How do wounds, cuts, scrapes, lacerations heal?

Originally Published: September 28, 2001 - Last Updated / Reviewed On: February 16, 2011
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Alice,

I fell on my roller blades yesterday and skinned my knee. Now I'm watching my knee change and I am fascinated by the healing process. Could you explain to me just what is happening?

Thanks!

Dear Reader,

Fascinating is a good word for healing — before you finished picking yourself up and brushing the gravel out of your knee, your body had already begun a complex process that will soon have you ready to blade again (perhaps with knee pads this time?).

The moment you cut or tear a blood vessel, the body's Superheros of Healing spring into action. Here's how healing works:

  • First comes vasoconstriction — blood vessels leading to the wound tighten to reduce the flow of blood to the injured area.
  • Platelets (triggered by enzymes leaked from the torn blood vessel) rush to the scene. These sticky blood cells clump to each other and then adhere to the sides of the torn blood vessel, making a plug.
  • Clotting proteins in the blood join forces to form a fibrin net that holds the platelet plug in place over the tear, and in just a few seconds or minutes (depending on how bad the scrape is), BLEEDING STOPS, thanks to coagulation! The fibrin plug becomes a scab that will eventually fall off or be reabsorbed into the body once healing is complete.

Once bleeding has been controlled, the next step is stopping infection:

  • The blood vessels that were constricted now dilate to bring white blood cells rushing to the scene. White blood cells engulf and destroy any germs that may have gotten into the body through the open wound.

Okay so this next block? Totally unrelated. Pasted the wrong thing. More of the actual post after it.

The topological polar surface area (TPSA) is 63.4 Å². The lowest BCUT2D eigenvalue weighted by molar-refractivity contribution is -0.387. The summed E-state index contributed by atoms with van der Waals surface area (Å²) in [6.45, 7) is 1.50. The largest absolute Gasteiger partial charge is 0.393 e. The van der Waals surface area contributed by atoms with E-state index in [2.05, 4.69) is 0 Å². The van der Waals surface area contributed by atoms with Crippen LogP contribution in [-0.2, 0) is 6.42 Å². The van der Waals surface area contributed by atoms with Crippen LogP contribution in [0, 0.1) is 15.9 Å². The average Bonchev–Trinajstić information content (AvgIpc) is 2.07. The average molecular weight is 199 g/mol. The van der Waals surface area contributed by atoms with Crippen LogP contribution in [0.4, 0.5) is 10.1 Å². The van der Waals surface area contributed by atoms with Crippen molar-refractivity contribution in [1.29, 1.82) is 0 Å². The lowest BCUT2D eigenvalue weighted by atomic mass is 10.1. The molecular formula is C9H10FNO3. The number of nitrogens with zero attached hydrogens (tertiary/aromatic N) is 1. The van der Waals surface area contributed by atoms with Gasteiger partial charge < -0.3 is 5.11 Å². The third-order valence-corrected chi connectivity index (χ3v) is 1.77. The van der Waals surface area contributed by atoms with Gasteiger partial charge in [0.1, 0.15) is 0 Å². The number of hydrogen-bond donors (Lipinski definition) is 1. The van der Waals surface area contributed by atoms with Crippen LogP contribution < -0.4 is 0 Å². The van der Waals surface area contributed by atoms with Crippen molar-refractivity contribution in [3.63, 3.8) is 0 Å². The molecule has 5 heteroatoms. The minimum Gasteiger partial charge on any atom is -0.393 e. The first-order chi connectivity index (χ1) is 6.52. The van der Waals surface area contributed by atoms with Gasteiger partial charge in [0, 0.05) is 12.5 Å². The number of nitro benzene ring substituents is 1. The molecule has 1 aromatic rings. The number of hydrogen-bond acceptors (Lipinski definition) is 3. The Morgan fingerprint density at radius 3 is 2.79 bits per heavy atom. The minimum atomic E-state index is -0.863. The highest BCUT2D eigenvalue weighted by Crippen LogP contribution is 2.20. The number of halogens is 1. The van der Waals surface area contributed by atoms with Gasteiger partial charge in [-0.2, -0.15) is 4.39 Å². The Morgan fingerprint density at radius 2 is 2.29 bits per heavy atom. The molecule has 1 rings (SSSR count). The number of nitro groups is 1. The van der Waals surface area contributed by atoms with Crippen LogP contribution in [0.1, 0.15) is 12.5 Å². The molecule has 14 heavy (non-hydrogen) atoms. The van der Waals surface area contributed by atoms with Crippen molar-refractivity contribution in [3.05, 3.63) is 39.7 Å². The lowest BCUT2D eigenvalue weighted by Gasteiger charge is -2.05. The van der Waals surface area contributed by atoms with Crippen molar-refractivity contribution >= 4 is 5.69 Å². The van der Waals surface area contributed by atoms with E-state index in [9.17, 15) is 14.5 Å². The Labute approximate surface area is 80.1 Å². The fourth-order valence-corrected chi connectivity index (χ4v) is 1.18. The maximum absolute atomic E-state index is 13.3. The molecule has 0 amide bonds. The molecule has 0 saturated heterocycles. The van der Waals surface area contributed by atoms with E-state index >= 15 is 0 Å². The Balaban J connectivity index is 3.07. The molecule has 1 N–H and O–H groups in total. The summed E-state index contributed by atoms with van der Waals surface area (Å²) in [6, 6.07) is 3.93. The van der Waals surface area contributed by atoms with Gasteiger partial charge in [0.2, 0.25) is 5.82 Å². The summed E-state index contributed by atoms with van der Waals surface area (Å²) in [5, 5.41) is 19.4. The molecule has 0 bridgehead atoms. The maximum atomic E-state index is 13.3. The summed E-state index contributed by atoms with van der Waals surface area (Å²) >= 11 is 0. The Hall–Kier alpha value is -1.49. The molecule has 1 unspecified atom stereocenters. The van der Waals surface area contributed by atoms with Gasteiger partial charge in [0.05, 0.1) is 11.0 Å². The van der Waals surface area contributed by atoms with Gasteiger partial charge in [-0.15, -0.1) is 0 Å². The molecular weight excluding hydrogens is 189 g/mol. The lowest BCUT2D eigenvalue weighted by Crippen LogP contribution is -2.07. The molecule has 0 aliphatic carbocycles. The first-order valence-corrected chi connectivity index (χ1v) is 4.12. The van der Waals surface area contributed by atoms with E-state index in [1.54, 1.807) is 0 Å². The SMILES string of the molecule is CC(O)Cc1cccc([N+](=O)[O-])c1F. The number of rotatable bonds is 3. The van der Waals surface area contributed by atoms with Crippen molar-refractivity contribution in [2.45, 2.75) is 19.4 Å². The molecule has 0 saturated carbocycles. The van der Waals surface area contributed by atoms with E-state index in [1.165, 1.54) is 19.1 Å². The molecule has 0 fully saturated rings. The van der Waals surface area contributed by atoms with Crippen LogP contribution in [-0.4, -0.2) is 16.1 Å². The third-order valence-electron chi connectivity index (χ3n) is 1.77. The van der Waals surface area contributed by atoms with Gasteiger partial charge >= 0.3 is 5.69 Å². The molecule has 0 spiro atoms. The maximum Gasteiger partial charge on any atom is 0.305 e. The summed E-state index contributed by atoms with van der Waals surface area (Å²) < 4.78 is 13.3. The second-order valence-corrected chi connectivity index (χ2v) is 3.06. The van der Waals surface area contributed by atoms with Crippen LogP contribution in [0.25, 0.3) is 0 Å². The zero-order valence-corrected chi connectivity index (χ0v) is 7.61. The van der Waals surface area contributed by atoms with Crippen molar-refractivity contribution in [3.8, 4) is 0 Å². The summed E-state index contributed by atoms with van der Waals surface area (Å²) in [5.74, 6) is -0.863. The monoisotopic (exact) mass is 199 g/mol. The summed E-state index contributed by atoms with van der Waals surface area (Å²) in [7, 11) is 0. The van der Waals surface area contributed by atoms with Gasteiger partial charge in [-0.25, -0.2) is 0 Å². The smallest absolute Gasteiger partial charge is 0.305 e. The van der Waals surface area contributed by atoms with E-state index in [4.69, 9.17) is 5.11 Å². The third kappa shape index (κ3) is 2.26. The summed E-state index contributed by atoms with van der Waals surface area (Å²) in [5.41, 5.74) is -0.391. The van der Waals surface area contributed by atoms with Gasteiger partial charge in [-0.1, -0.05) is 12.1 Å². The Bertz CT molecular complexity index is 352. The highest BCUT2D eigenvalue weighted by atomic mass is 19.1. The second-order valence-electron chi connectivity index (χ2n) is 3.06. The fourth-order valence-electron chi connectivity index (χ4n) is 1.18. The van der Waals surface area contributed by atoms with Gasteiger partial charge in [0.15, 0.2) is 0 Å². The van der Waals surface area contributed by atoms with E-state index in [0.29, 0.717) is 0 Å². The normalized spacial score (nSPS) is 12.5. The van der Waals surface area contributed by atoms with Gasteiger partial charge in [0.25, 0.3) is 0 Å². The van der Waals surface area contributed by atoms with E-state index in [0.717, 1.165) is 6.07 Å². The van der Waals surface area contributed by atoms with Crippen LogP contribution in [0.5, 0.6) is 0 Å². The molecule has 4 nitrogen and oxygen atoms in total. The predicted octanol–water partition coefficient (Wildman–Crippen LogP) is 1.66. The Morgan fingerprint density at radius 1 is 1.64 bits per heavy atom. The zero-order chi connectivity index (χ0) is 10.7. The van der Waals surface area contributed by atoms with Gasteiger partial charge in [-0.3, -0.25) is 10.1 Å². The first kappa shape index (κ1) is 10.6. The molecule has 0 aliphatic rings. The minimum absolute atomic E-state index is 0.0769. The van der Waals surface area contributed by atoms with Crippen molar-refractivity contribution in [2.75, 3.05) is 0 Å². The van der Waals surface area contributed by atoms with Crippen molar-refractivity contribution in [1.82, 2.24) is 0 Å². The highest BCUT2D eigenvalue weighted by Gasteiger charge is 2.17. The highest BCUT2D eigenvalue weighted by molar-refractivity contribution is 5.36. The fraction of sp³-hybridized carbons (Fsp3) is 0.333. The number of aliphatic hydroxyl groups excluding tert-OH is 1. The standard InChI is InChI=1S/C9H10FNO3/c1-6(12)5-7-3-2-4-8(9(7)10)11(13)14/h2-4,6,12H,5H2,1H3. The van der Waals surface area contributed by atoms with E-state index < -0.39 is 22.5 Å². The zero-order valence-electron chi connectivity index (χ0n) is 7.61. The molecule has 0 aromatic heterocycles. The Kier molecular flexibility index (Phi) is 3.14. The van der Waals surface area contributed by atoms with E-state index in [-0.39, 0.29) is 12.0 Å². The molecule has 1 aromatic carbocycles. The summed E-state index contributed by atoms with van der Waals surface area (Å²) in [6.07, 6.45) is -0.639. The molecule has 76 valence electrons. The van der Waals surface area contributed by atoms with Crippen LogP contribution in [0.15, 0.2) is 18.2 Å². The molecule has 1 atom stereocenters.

When the enemies of blood loss and infection have been vanquished, the body turns its attention to healing and rebuilding:

  • Fibroblasts (cells that are capable of forming skin and other tissue) gather at the site of injury and begin to produce collagen, which will eventually fill in the wound under the scab and create new capillaries to bring oxygen-rich blood to the recovering wound.
  • Skin along the edges of the wound becomes thicker and then gradually migrates (or stretches) under the scab to the center of the wound, where it meets skin from the other side and forms a scar (about three weeks after the initial injury).
  • Scar tissue will become stronger and fade gradually over the next several years as more collagen is added, but will only have about 80 percent of the strength of the original skin.

Not all wounds heal equally. Generally speaking, more serious wounds take longer to heal. Individual factors also influence how quickly your body is able to recover from a wound, including:

  • Age — young'uns usually heal faster than older folks
  • Nutrition — the body needs a good supply of vitamin C to make collagen
  • Smoking — non-smokers, on average, heal more quickly than smokers
  • Stress — large amounts of stress can delay the healing process
  • Other infections or illnesses — diabetes, thyroid disease, high blood pressure, and poor circulation, for example, can decrease the body's ability to heal

If you have wounds that are slow to heal, check with your health care provider. It could be a sign of an underlying illness. Best of luck staying on your feet next time,

Alice